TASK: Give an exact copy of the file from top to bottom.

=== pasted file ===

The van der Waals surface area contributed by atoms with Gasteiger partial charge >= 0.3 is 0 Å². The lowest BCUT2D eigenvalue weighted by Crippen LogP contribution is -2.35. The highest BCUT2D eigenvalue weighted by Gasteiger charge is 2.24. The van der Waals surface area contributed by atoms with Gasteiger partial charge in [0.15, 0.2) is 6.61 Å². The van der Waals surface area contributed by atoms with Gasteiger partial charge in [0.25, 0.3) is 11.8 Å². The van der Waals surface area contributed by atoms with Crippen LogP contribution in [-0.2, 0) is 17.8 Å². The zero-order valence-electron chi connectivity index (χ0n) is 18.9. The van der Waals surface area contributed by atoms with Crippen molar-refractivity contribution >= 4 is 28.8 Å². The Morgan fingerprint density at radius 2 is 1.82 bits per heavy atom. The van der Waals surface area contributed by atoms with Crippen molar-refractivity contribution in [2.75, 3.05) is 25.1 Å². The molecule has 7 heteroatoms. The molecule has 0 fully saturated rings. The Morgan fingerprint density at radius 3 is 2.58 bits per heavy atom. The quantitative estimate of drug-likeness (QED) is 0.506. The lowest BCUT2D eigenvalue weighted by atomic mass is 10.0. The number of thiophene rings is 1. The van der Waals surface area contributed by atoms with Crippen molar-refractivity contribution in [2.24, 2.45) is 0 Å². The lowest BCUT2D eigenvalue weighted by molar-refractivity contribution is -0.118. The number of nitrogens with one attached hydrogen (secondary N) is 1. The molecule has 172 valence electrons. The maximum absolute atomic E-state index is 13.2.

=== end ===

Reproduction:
The van der Waals surface area contributed by atoms with Gasteiger partial charge >= 0.3 is 0 Å². The lowest BCUT2D eigenvalue weighted by Crippen LogP contribution is -2.35. The highest BCUT2D eigenvalue weighted by Gasteiger charge is 2.24. The van der Waals surface area contributed by atoms with Gasteiger partial charge in [0.15, 0.2) is 6.61 Å². The van der Waals surface area contributed by atoms with Gasteiger partial charge in [0.25, 0.3) is 11.8 Å². The van der Waals surface area contributed by atoms with Crippen LogP contribution in [-0.2, 0) is 17.8 Å². The zero-order valence-electron chi connectivity index (χ0n) is 18.9. The van der Waals surface area contributed by atoms with Crippen molar-refractivity contribution >= 4 is 28.8 Å². The Morgan fingerprint density at radius 2 is 1.82 bits per heavy atom. The van der Waals surface area contributed by atoms with Crippen molar-refractivity contribution in [2.75, 3.05) is 25.1 Å². The molecule has 7 heteroatoms. The molecule has 0 fully saturated rings. The Morgan fingerprint density at radius 3 is 2.58 bits per heavy atom. The quantitative estimate of drug-likeness (QED) is 0.506. The lowest BCUT2D eigenvalue weighted by atomic mass is 10.0. The number of thiophene rings is 1. The van der Waals surface area contributed by atoms with Crippen molar-refractivity contribution in [2.24, 2.45) is 0 Å². The lowest BCUT2D eigenvalue weighted by molar-refractivity contribution is -0.118. The number of nitrogens with one attached hydrogen (secondary N) is 1. The molecule has 172 valence electrons. The maximum absolute atomic E-state index is 13.2.